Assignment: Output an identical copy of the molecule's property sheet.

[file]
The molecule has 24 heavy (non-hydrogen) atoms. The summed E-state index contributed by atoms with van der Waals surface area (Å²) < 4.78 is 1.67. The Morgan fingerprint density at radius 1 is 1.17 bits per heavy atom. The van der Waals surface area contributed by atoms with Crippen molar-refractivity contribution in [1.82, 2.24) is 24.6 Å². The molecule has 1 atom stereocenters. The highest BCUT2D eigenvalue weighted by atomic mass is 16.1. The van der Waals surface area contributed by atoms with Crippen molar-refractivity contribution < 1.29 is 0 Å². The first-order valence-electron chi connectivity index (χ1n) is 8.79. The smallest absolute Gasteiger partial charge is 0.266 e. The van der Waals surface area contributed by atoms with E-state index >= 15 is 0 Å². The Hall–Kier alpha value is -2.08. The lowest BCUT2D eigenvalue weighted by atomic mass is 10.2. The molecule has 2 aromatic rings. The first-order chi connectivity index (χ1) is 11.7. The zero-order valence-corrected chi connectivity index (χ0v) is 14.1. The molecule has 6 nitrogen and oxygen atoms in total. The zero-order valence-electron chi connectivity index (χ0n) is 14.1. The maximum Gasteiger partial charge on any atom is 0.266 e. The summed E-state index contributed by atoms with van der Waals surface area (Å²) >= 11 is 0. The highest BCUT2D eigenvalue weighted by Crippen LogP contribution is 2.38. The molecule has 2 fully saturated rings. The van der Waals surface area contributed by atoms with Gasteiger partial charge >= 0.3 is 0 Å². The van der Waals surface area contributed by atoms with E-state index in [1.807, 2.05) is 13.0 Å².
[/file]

The molecule has 24 heavy (non-hydrogen) atoms. The summed E-state index contributed by atoms with van der Waals surface area (Å²) < 4.78 is 1.67. The Morgan fingerprint density at radius 1 is 1.17 bits per heavy atom. The van der Waals surface area contributed by atoms with Crippen molar-refractivity contribution in [1.82, 2.24) is 24.6 Å². The molecule has 1 atom stereocenters. The highest BCUT2D eigenvalue weighted by atomic mass is 16.1. The van der Waals surface area contributed by atoms with Crippen molar-refractivity contribution < 1.29 is 0 Å². The first-order valence-electron chi connectivity index (χ1n) is 8.79. The smallest absolute Gasteiger partial charge is 0.266 e. The van der Waals surface area contributed by atoms with E-state index >= 15 is 0 Å². The Hall–Kier alpha value is -2.08. The lowest BCUT2D eigenvalue weighted by atomic mass is 10.2. The molecule has 2 aromatic rings. The first-order chi connectivity index (χ1) is 11.7. The zero-order valence-corrected chi connectivity index (χ0v) is 14.1. The molecule has 6 nitrogen and oxygen atoms in total. The zero-order valence-electron chi connectivity index (χ0n) is 14.1. The maximum Gasteiger partial charge on any atom is 0.266 e. The summed E-state index contributed by atoms with van der Waals surface area (Å²) >= 11 is 0. The highest BCUT2D eigenvalue weighted by Crippen LogP contribution is 2.38. The molecule has 2 fully saturated rings. The van der Waals surface area contributed by atoms with Gasteiger partial charge >= 0.3 is 0 Å². The van der Waals surface area contributed by atoms with E-state index in [1.807, 2.05) is 13.0 Å².